Table of Contents for the Digital Edition of The CCA Voice - Spring/Summer 2014

Chairman’s Letter by Jonathan Foxman
A Message from the President and CEO by Steven K. Berry
CCA’s 2013 Annual Achievement Award Winners
Staying Ahead of “The Next Big Thing”
Near Tragedy in Nevada Demonstrates Need for Rural Investment
Competition – The Foundation for a Healthy Industry
Putting the “Incentive” in Incentive Auction
Beat ’Em or Join ’Em: Data Roaming in a 4G LTE World
2014: The Year of Small Cell Deployment
Band Class 12 – Beyond Broadband
Chat Mobility Utilizes Multi-Faceted Plan to Attract & Retain Customers
Blurred Lines: Reinventing in the Rural Market
Regional Carrier Bridges Digital Divide with Massive Network Upgrade
Wireless Challenges and Solutions for Competitive Carriers
Expanding America’s Wireless Networks: It Takes a Village
Lead with Location
Giving Your Customer Their Preferred Choices in Billing: Paper, Electronic, and Mobile
Monetizing Data Demand with Personalized Services
Making Sure Long-Distance Calls Reach Rural Subscribers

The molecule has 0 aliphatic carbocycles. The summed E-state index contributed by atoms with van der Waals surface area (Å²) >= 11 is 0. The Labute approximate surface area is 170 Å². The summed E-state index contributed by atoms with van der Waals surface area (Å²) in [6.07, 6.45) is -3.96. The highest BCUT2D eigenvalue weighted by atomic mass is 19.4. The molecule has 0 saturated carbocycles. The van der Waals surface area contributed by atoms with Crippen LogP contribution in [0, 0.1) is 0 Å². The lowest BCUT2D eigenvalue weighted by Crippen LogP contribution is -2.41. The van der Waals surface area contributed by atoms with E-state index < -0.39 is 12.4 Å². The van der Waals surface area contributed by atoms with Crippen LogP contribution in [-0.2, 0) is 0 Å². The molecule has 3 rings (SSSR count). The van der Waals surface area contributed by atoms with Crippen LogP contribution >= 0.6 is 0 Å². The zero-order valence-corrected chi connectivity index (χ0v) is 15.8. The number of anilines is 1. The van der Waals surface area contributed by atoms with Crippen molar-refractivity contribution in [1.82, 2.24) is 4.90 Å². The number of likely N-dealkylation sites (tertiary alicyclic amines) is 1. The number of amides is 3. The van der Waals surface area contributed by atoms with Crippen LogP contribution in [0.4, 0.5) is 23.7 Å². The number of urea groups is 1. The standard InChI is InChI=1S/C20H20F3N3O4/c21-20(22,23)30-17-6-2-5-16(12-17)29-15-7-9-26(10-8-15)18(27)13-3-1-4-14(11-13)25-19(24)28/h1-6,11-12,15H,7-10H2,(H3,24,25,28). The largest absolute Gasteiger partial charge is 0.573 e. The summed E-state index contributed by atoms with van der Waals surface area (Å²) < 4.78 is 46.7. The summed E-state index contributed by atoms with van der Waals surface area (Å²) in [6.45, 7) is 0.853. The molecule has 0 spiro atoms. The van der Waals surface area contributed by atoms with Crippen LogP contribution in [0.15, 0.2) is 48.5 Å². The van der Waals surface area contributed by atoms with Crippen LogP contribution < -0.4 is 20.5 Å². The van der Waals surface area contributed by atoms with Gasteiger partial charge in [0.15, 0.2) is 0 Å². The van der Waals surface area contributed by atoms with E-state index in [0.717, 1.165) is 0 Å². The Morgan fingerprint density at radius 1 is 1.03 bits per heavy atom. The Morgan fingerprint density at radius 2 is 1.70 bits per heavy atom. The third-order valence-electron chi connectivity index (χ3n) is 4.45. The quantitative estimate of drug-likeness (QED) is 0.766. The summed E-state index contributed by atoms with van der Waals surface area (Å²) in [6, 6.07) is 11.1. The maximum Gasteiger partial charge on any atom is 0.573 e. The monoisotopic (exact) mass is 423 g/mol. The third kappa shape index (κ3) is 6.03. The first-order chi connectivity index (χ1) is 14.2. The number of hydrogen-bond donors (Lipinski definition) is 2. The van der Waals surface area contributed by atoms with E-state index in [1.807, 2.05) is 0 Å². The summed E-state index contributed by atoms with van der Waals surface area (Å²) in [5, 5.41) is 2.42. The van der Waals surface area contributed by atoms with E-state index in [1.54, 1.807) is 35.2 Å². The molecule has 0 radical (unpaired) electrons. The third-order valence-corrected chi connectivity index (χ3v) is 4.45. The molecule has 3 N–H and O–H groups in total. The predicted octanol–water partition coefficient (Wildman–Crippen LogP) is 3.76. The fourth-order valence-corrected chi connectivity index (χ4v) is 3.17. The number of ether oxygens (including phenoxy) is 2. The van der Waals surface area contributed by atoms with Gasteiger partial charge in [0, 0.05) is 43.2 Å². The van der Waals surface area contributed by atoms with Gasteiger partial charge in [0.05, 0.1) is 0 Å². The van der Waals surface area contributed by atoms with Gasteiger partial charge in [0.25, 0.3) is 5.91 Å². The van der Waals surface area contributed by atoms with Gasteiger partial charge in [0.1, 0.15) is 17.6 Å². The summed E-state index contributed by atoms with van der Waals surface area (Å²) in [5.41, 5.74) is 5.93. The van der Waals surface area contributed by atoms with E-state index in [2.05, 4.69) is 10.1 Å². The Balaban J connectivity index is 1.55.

Mobility Growth with Emerging Devices
Mobile Broadband and the Rise of Mobile Security Challenges
On the Verge: Fulfilling 4G-LTE Consumer Demand in America
Transform Your Business by Making It Simpler
Lessons Learned on the Road to LTE
Let’s Get Personal
Even If the Voice Packets Make It, Does the Lack of Quality Ruin It?
Our Connected World: The Necessity of NFV for Telcos
Ten Hot Consumer Trends in 2014 and Beyond
Gain Your Edge: Effective Edge Out Strategies with 4G LTE
Reaching Consumer Demand Through Marketing in the Rural Driven Markets
Tips for Improving the Customer Experience
Creating a Super High-Capacity Network in Rural America
Your Competitors Are Coming for Your Customers
Index of Advertisers
Congressional Spotlight: Representative Robert “Bob” Latta

The CCA Voice - Spring/Summer 2014